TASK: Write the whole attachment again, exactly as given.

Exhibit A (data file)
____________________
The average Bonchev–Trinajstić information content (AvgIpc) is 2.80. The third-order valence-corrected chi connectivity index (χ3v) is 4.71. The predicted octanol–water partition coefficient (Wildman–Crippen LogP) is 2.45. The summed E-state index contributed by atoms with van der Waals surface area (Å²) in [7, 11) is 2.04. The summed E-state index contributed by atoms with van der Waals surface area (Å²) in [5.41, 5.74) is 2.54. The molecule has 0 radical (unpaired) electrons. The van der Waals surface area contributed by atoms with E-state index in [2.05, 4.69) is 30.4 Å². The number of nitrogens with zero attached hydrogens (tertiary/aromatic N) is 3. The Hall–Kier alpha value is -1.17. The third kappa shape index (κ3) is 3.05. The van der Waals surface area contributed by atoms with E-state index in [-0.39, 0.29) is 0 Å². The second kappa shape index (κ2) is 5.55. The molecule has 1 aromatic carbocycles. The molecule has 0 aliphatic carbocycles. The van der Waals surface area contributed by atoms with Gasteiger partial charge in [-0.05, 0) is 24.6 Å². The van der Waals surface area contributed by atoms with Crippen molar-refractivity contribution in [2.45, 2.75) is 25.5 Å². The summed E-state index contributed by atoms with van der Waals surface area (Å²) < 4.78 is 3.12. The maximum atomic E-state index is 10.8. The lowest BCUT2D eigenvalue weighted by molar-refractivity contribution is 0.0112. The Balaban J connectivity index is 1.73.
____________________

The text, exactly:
The average Bonchev–Trinajstić information content (AvgIpc) is 2.80. The third-order valence-corrected chi connectivity index (χ3v) is 4.71. The predicted octanol–water partition coefficient (Wildman–Crippen LogP) is 2.45. The summed E-state index contributed by atoms with van der Waals surface area (Å²) in [7, 11) is 2.04. The summed E-state index contributed by atoms with van der Waals surface area (Å²) in [5.41, 5.74) is 2.54. The molecule has 0 radical (unpaired) electrons. The van der Waals surface area contributed by atoms with E-state index in [2.05, 4.69) is 30.4 Å². The number of nitrogens with zero attached hydrogens (tertiary/aromatic N) is 3. The Hall–Kier alpha value is -1.17. The third kappa shape index (κ3) is 3.05. The van der Waals surface area contributed by atoms with E-state index in [-0.39, 0.29) is 0 Å². The second kappa shape index (κ2) is 5.55. The molecule has 1 aromatic carbocycles. The molecule has 0 aliphatic carbocycles. The van der Waals surface area contributed by atoms with Gasteiger partial charge in [-0.05, 0) is 24.6 Å². The van der Waals surface area contributed by atoms with Crippen molar-refractivity contribution in [2.45, 2.75) is 25.5 Å². The summed E-state index contributed by atoms with van der Waals surface area (Å²) < 4.78 is 3.12. The maximum atomic E-state index is 10.8. The lowest BCUT2D eigenvalue weighted by molar-refractivity contribution is 0.0112. The Balaban J connectivity index is 1.73.